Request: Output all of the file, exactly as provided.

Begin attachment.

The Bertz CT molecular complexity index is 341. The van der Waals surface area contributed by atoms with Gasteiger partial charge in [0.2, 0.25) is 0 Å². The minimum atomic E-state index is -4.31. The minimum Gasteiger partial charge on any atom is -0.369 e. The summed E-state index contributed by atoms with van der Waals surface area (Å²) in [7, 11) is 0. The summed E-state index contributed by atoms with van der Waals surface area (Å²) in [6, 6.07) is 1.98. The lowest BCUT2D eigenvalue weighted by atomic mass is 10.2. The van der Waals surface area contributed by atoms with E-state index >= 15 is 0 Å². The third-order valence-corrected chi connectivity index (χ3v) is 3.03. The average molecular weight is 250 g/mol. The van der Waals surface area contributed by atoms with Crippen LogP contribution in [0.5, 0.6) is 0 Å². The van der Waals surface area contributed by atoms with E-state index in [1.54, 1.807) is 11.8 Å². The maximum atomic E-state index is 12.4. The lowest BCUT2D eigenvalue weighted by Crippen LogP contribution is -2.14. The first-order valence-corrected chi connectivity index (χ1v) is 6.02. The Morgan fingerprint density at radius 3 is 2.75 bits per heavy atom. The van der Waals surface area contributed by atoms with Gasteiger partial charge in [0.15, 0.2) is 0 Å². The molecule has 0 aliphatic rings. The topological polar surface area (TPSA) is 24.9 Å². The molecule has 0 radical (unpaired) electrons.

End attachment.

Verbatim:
The Bertz CT molecular complexity index is 341. The van der Waals surface area contributed by atoms with Gasteiger partial charge in [0.2, 0.25) is 0 Å². The minimum atomic E-state index is -4.31. The minimum Gasteiger partial charge on any atom is -0.369 e. The summed E-state index contributed by atoms with van der Waals surface area (Å²) in [7, 11) is 0. The summed E-state index contributed by atoms with van der Waals surface area (Å²) in [6, 6.07) is 1.98. The lowest BCUT2D eigenvalue weighted by atomic mass is 10.2. The van der Waals surface area contributed by atoms with E-state index >= 15 is 0 Å². The third-order valence-corrected chi connectivity index (χ3v) is 3.03. The average molecular weight is 250 g/mol. The van der Waals surface area contributed by atoms with Crippen LogP contribution in [0.5, 0.6) is 0 Å². The van der Waals surface area contributed by atoms with E-state index in [1.54, 1.807) is 11.8 Å². The maximum atomic E-state index is 12.4. The lowest BCUT2D eigenvalue weighted by Crippen LogP contribution is -2.14. The first-order valence-corrected chi connectivity index (χ1v) is 6.02. The Morgan fingerprint density at radius 3 is 2.75 bits per heavy atom. The van der Waals surface area contributed by atoms with Gasteiger partial charge in [0.15, 0.2) is 0 Å². The molecule has 0 aliphatic rings. The topological polar surface area (TPSA) is 24.9 Å². The molecule has 0 radical (unpaired) electrons.